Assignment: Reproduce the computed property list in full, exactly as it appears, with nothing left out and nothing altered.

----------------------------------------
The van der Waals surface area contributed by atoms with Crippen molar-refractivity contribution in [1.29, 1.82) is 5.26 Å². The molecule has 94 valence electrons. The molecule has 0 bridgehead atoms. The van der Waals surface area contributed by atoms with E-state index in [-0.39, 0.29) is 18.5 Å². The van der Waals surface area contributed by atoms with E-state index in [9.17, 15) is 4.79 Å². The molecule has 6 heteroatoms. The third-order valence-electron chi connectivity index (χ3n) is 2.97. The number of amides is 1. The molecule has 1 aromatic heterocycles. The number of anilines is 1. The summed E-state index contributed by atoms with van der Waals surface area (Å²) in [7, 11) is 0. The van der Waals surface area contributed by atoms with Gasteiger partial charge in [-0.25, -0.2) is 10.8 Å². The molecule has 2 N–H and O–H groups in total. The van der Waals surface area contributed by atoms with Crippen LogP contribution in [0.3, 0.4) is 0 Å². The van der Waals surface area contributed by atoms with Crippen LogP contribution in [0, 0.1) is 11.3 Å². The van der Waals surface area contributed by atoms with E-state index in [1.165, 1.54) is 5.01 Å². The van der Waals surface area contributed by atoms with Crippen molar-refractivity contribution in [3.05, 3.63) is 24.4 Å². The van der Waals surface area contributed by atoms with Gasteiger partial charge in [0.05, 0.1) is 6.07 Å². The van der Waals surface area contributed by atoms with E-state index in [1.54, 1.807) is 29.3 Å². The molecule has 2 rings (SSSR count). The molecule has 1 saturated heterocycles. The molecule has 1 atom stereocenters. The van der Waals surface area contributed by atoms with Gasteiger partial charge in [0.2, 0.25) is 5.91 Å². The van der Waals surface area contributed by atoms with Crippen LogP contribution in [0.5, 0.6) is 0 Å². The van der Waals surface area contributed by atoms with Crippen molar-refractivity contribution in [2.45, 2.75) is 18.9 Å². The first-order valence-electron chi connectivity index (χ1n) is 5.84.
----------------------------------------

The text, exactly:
The van der Waals surface area contributed by atoms with Crippen molar-refractivity contribution in [1.29, 1.82) is 5.26 Å². The molecule has 94 valence electrons. The molecule has 0 bridgehead atoms. The van der Waals surface area contributed by atoms with E-state index in [-0.39, 0.29) is 18.5 Å². The van der Waals surface area contributed by atoms with E-state index in [9.17, 15) is 4.79 Å². The molecule has 6 heteroatoms. The third-order valence-electron chi connectivity index (χ3n) is 2.97. The number of amides is 1. The molecule has 1 aromatic heterocycles. The number of anilines is 1. The summed E-state index contributed by atoms with van der Waals surface area (Å²) in [7, 11) is 0. The van der Waals surface area contributed by atoms with Gasteiger partial charge in [-0.25, -0.2) is 10.8 Å². The molecule has 2 N–H and O–H groups in total. The van der Waals surface area contributed by atoms with Crippen LogP contribution in [0.3, 0.4) is 0 Å². The van der Waals surface area contributed by atoms with Crippen LogP contribution in [0, 0.1) is 11.3 Å². The van der Waals surface area contributed by atoms with E-state index in [1.165, 1.54) is 5.01 Å². The van der Waals surface area contributed by atoms with Crippen molar-refractivity contribution in [3.05, 3.63) is 24.4 Å². The van der Waals surface area contributed by atoms with Gasteiger partial charge in [0.05, 0.1) is 6.07 Å². The van der Waals surface area contributed by atoms with E-state index in [1.54, 1.807) is 29.3 Å². The molecule has 2 rings (SSSR count). The molecule has 1 saturated heterocycles. The molecule has 1 atom stereocenters. The van der Waals surface area contributed by atoms with Gasteiger partial charge in [0.2, 0.25) is 5.91 Å². The van der Waals surface area contributed by atoms with Crippen LogP contribution in [0.5, 0.6) is 0 Å². The van der Waals surface area contributed by atoms with Crippen molar-refractivity contribution in [2.45, 2.75) is 18.9 Å². The first-order valence-electron chi connectivity index (χ1n) is 5.84.